Why did my credit score drop when I paid off a loan?
Someone finally pays a car loan or even a mortgage and how is it rewarded? Seeing a drop of 10 to 50 points in their credit score.
Perhaps you have even been in this situation yourself.
So what caused your credit score to drop when you paid off that loan?
Why paying off a loan can actually hurt your credit score
In order to understand why your credit score can drop when you pay off a loan, it is important to know how credit scores are calculated. Here is an overview:
These percentages tell you how important each of these factors is in determining your overall credit score:
- Payment history: 35%
- Amounts due: 30%
- Length of credit history: 15%
- New credit: 10%
- Credit mix: 10%
This is the 10% credit mix that you want to pay attention to here. This is the one that explains why your credit score can suffer when you pay off a loan.
“Scoring models pretty much universally want to see so many different types of credit to get the best idea of who you are with credit,” says financial expert Clark Howard.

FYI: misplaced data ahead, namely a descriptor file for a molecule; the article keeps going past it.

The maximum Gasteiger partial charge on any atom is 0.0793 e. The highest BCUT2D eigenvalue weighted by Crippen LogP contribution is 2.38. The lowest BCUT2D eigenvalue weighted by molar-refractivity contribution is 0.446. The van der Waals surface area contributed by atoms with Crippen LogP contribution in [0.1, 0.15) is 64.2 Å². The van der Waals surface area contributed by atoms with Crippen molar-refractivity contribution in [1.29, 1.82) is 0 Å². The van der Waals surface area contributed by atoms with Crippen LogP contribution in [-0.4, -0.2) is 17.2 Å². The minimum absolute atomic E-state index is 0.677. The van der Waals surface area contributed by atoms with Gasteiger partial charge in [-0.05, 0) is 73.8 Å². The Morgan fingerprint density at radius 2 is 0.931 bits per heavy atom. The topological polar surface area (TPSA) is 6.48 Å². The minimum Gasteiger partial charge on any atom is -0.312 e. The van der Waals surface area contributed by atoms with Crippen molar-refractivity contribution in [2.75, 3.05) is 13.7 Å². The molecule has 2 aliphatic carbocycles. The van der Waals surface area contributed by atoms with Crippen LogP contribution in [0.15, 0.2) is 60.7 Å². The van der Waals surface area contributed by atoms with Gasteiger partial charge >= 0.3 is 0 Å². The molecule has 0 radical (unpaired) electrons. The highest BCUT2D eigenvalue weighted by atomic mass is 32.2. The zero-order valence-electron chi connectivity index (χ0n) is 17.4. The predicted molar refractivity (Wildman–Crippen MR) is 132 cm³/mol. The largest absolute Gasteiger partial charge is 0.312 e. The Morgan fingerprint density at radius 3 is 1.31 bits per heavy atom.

According to CreditCards.com, this mixture could include:
- Installment loans, including car loans, student loans and the purchase of furniture
- Bank credit cards
- Retail credit cards
- Gas station credit cards
- Unpaid loans contracted by collection agencies or debt buyers
- Rental data
While 10% might not seem like a lot, it’s enough that your score can drop from 10 to around 50 points if you pay off a loan, depending on how many other types of credit you have and how much you have. amount. re using.
Still, you shouldn’t feel the urge to take on new types of debt just to boost your score.
“People who only use revolving credit like credit cards are going to find that over time, not having a mortgage, not having a car loan, will start to pinch your score,” says Clark. “But even if you only have credit cards – which is all I’ve had for a very, very long time – I’m still able to maintain a score in the 820s. You can have a great credit score. while maintaining the narrow forms of credit on which your rating is based. “
Clark thinks it’s unfair that people are “punished” by a drop in their credit score when paying off a loan shows you’re really responsible for the credit, but he really wants you to brush it off and watch. the big picture.
“Don’t get obsessed with credit score unless you’re trying to buy something and you’re in the score bubble,” he says. “If your credit score is in the top 700 or higher, you can get the most preferential interest rate on anything you want.”